Lee was in ill health in his later years, and suffered from dementia. He died of pneumonia at the age of 86.
Wife: Lee Li-ming.
Children: Son Lee Peng Hui and daughter Lee Pek Yen.
Siblings: Elder brother Kip Lee and sisters Alice (Joo Lee), Eileen (Joo Har) and Peggy (Joo Leng). Lee Kip Lee is an expert on Peranakan culture and former president of the Peranakan Association. Lee’s nephew (Lee Kip Lee’s son) is composer and Cultural Medallion recipient Dick Lee.
Relatives: Lee’s paternal grandfather was merchant Lee Keng Kiat, a manager of the Straits Steamship Company and after whom Keng Kiat Street in Tiong Bahru is named. Lee’s paternal granduncle was businessman and philanthropist Lee Choon Guan, who owned the land at Amber Road on which Kampong Amber once stood. Lee’s maternal uncle was Tan Cheng Lock, a founding member of the Malayan Chinese Association and one of the founders of modern Malaysia.
Joanna HS Tan
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No chairs, few books but 'we were in high spirits'. (1996, August 10). The Straits Times, p. 2. Retrieved July 25, 2011 from NewspaperSG.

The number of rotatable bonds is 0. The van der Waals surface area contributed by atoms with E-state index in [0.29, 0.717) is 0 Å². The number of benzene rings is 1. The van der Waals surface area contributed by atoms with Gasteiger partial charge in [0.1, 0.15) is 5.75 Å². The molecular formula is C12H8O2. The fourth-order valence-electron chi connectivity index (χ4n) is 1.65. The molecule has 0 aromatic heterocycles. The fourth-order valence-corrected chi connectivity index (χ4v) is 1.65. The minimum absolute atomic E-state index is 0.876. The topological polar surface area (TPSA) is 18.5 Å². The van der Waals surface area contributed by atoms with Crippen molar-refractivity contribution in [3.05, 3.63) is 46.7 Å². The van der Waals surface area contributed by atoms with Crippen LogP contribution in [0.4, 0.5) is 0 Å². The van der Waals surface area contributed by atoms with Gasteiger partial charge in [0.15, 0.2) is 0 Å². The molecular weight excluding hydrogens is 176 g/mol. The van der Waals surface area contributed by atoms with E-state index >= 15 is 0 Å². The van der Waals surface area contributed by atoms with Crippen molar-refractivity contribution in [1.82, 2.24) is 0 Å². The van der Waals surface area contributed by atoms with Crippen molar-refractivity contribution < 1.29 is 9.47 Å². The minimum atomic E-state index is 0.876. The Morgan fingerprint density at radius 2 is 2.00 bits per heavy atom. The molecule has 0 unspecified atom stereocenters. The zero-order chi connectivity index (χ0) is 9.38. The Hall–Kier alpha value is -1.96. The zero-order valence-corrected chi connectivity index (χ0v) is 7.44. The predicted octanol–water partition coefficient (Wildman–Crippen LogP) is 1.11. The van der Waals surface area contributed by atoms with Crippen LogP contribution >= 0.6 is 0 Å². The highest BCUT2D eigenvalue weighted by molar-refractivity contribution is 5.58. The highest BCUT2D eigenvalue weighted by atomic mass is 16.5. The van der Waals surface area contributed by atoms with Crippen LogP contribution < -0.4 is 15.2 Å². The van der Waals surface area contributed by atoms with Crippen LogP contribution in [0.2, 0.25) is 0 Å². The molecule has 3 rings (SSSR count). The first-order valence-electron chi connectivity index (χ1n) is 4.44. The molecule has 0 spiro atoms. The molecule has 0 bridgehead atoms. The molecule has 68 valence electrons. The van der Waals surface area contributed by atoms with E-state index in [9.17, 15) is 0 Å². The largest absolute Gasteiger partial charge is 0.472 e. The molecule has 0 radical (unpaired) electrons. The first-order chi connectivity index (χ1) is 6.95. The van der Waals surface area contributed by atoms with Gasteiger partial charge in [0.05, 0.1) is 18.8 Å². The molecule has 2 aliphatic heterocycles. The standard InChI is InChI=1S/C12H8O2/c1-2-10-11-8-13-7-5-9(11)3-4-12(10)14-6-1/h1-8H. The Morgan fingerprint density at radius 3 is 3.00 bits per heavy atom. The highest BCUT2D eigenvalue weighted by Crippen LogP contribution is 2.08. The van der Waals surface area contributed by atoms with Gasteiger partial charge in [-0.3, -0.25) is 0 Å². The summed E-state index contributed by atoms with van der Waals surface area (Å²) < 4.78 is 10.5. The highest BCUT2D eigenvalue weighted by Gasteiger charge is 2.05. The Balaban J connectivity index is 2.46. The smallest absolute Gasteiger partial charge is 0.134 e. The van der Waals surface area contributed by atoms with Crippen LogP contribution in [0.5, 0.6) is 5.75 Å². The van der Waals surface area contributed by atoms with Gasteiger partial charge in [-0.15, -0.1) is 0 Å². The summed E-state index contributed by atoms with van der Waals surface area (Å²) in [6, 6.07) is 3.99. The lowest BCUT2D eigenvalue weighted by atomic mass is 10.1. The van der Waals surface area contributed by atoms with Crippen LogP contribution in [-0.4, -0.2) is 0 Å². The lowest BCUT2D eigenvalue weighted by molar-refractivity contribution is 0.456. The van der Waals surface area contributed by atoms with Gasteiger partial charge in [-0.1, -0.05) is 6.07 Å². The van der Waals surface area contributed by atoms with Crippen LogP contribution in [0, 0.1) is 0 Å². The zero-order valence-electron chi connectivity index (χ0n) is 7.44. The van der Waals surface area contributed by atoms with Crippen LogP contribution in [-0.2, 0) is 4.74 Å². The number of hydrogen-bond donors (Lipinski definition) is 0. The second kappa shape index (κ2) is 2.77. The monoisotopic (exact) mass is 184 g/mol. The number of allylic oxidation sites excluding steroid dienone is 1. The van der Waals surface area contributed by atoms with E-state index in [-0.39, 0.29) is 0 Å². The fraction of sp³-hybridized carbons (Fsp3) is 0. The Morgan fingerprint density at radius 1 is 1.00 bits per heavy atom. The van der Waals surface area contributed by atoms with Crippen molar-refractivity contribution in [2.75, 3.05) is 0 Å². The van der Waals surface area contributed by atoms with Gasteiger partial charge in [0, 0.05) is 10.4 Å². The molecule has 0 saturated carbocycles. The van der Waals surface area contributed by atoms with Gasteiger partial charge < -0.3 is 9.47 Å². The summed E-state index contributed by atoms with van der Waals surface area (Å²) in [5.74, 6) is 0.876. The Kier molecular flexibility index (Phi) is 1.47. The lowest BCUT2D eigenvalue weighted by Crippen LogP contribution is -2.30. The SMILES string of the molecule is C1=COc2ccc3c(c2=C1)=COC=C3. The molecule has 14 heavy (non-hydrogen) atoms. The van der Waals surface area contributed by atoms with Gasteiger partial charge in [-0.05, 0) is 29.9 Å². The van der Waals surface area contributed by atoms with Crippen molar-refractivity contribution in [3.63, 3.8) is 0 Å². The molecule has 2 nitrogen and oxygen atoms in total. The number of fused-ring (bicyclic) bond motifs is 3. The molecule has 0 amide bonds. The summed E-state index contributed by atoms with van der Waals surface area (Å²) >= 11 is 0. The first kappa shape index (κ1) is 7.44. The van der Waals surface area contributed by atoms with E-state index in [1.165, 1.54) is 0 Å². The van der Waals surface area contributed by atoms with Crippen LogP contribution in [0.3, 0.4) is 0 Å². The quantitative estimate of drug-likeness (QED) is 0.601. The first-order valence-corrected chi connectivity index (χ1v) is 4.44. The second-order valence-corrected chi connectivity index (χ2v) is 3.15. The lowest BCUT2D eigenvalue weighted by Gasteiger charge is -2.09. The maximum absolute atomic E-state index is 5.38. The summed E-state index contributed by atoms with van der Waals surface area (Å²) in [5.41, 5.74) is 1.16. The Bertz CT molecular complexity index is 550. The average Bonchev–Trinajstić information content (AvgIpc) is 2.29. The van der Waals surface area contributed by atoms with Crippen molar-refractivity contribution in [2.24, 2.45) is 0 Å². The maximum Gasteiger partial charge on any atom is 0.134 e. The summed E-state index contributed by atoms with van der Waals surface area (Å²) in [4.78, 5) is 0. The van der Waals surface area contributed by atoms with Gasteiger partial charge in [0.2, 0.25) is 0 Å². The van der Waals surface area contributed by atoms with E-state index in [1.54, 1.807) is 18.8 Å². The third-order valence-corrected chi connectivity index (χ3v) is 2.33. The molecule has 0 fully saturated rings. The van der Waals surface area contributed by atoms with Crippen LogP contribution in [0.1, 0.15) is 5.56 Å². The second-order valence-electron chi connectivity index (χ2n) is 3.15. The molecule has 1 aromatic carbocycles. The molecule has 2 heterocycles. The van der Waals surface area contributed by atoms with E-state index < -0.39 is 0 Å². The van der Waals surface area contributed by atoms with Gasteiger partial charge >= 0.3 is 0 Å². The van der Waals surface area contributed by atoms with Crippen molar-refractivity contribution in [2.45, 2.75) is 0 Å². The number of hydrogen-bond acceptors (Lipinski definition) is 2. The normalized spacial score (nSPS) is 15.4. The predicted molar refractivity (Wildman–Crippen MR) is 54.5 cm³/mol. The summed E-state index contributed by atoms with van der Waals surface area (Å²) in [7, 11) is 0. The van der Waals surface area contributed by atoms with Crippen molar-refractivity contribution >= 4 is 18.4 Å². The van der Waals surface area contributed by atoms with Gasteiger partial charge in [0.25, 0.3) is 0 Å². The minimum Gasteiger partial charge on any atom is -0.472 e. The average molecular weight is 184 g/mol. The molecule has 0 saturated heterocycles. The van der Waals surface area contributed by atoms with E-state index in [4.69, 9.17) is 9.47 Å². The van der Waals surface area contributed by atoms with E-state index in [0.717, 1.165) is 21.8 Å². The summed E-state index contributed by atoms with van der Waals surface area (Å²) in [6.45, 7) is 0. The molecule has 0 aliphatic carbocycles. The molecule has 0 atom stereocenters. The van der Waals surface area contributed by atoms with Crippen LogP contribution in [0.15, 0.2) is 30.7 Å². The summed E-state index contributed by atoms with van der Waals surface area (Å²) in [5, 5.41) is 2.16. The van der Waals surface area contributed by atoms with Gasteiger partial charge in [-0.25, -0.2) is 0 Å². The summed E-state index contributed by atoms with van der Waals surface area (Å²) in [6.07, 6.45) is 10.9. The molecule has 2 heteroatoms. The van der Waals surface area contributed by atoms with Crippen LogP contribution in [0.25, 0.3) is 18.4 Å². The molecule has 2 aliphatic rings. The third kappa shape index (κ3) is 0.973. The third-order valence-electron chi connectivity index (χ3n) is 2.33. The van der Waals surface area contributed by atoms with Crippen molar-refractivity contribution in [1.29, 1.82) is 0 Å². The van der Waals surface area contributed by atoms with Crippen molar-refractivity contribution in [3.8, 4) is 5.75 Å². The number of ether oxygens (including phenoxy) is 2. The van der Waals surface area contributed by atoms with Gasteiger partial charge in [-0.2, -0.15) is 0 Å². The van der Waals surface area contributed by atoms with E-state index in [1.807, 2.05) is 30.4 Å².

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Lee, K. L. (1983). Telok Ayer market: A historical account of the market from the founding of the settlement of Singapore to the present time. Singapore: Archives & Oral History Dept.
Lee, K. L. (1984). Emerald Hill: The story of a street in words and pictures. Singapore: National Museum.
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Tanjong Pagar: Singapore's cradle of development. (1989). Singapore: Tanjong Pagar Citizens' Consultative Committee.
The information in this article is valid as at 2011 and correct as far as we are able to ascertain from our sources. It is not intended to be an exhaustive or complete history of the subject. Please contact the Library for further reading materials on the topic.